“See, Miss Scofield?” Don teased.  “All done.”  He cocked his head sharply and threw me his fake, forced, robot-like smile.  The one he flashes when he teases me and the kids.  Then he leaned down and kissed my forehead.  I crossed my hands over my chest as much to try and warm up my hands as to discreetly comfort my aching breast.

Not five minutes passed when the door opened and Peggy walked back in.  I was sitting up now.  I breathed a deep, relieved breath thinking we were done.  But just as she cleared the doorway in walked a taller man, dark-haired, with the lightest, brightest blue eyes I’d ever seen. “This is Dr. Raymond Facco,” Peggy said.  He looked like an angel, the light from the hallway hitting him from behind as he entered the darkened room.

Tears sprang into my eyes.  I felt a pain spring into my forehead between my eyes.  I couldn’t comprehend any words either of them was saying.  Everything seemed to move in slow motion.  I became an observer of my life for several moments.

Dr. Facco explained what Peggy found with a matter-of-fact compassion.  He showed me on the screen what he saw and what it possibly meant.  “Eighty percent of the time this is nothing, ” he said encouragingly.  “But what does that tell us? It means that 20 to 25% of the time it could be something.  Right?” He explained that we could let it go for 6 months and then reevaluate it.  “We are here to help you.  I don’t want you to leave and then be afraid to come back here.  Okay?  We’re here to help,” he reiterated.  “I’d like to do a biopsy…”

“Can we do that now?” I asked, cutting him off.  “I mean. I’m here.  I don’t know that you’d get me to come back if I have to leave and reschedule for another day,” I nervously, tearfully chided.  The surprise in his eyes caught me by surprise.  He stammered a minute and then asked Peggy if she was available. That’s all it took.  The two of them sprang into action.  Insurance paperwork, informational consents, reassuring instructions, and a tenderness that comes from one person’s true compassion for another person.

“I know exactly what you’re feeling right now.  Both of you.  I’ve been exactly where you are.  Both my wife and my mother-in-law have dealt with this.” Dr. Facco said.  “Do you know any women with breast cancer?” he asked.

My head was splitting.  I was crying harder now, “Yes,” I cried.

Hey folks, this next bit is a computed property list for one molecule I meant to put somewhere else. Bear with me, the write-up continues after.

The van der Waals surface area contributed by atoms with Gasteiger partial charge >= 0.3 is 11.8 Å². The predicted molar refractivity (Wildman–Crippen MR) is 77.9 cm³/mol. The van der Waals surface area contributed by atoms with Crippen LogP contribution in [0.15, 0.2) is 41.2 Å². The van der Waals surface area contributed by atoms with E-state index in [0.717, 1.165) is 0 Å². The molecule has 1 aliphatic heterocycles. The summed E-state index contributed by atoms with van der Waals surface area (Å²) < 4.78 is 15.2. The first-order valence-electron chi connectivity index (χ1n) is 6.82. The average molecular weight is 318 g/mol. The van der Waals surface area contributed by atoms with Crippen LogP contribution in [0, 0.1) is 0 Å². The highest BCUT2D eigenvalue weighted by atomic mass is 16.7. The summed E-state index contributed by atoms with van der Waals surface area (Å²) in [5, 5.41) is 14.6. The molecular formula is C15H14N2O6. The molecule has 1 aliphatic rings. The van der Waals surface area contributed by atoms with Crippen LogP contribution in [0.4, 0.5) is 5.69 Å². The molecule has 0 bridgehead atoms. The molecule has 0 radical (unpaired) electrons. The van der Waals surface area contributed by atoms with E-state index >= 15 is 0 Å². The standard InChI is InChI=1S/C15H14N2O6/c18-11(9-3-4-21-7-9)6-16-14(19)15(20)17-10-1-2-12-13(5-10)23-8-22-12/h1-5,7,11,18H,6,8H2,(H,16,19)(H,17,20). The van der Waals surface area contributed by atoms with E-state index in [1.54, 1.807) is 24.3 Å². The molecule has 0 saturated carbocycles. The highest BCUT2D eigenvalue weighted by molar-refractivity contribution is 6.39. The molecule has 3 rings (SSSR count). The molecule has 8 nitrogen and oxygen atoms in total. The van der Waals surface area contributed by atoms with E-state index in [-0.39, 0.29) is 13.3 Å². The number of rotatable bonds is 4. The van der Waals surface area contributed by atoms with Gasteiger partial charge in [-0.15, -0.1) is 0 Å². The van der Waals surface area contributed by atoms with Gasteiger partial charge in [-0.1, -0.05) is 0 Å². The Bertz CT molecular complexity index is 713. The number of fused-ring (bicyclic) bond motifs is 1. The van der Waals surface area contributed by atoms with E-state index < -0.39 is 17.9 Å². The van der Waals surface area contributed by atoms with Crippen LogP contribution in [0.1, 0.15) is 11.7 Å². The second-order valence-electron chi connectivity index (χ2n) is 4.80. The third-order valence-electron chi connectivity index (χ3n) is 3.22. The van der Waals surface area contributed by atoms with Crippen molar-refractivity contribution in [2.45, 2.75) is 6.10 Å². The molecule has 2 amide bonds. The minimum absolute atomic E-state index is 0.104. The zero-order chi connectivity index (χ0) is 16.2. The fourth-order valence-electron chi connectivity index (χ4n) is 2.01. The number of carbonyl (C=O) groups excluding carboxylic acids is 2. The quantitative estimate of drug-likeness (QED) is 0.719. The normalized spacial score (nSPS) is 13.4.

“What do you know about them?” he asked another question, louder and deliberate, trying to get through my anguish.

“That they’re survivors?” I hoped out loud.

“You know that they are LIVING with it.  They are LIVING with it,” he said again in a strong, yet lighthearted voice.

I took his words into my heart.  Suddenly I felt a heat course through my body that exceeded the room’s.  The two worked together to prepare me for the biopsy.  Oh, God.  What have I done, I wondered?  This is going to hurt, I thought.  Oh, shit!  God help me, I pleaded silently.

I watched as Don was escorted out of the room.  Still in shock, I held onto the ultrasound screen and began to breathe deeply and rhythmically, gaining control over my emotions and body.  I felt the needle carrying the anesthetic go into my breast and breathed as it inched ever deeper to my chest.  The numbing burned.  I began to cry tears of pain.  I worked harder to breathe the pain away and to transport myself to a calmer state.  Soon the biopsy specimens were being extracted.  Loud spring-loaded clicks snatching away potential disease, hidden deep within my breast.  There were four pieces taken in all, the last the most painful.  It made me cry out, and tearfully plead for it to be finished.  It was.

The incision was secured by two small pieces of tape: steri-strips.  Stitchless stitches.  My white badges of courage.  Don came back into the room, walked over to me, pulled me toward him with his arm as I still sat on the exam table, body trembling, teeth chattering.  My hands were ice cold and my wedding ring kept spinning ’round my finger.  My head throbbed.  My eyes, swollen and achy too, itched.  The side of my chest hurt.  I was afraid to put my arm down against my side.  I looked at Peggy.

“You know,” she said.  “I don’t know how you believe.  But what we found today was not what we were looking for.  I didn’t find anything I was looking for.  What we found is so small…I didn’t find that…”she said.  “Someone’s looking out for you,” her voice was quiet and solemn.

“I know.  I’ve been praying for a long time that God would help me figure out what was wrong.  I’ve prayed all day today that God would make me whole and healthy.  If finding something bad early enough to make me completely healthy is how He’s going to do that, then I’m thankful.  He’s answering my prayer.  I believe I was lead here today, to you and Dr. Facco, so you could find whatever you needed to find to make me well.”

Peggy, Don and I stood together quietly for just a few moments.  “Can I give you a hug?” I asked Peggy.  She’d been such a devouted surveyor for the past 3 hours, I couldn’t just walk away without somehow expressing my deepest thanks.

“Absolutely!” she replied.

What might have been a slip of the wrist, a temporary loss of control over the ultrasound wand by Peggy lead to the necessary discovery of a tumor so small it has never been felt by hand.  My brother was right.  It might have been years before a mammogram would have picked up the tumor.  My timing of mammographies might have been off, but God’s timing was perfect.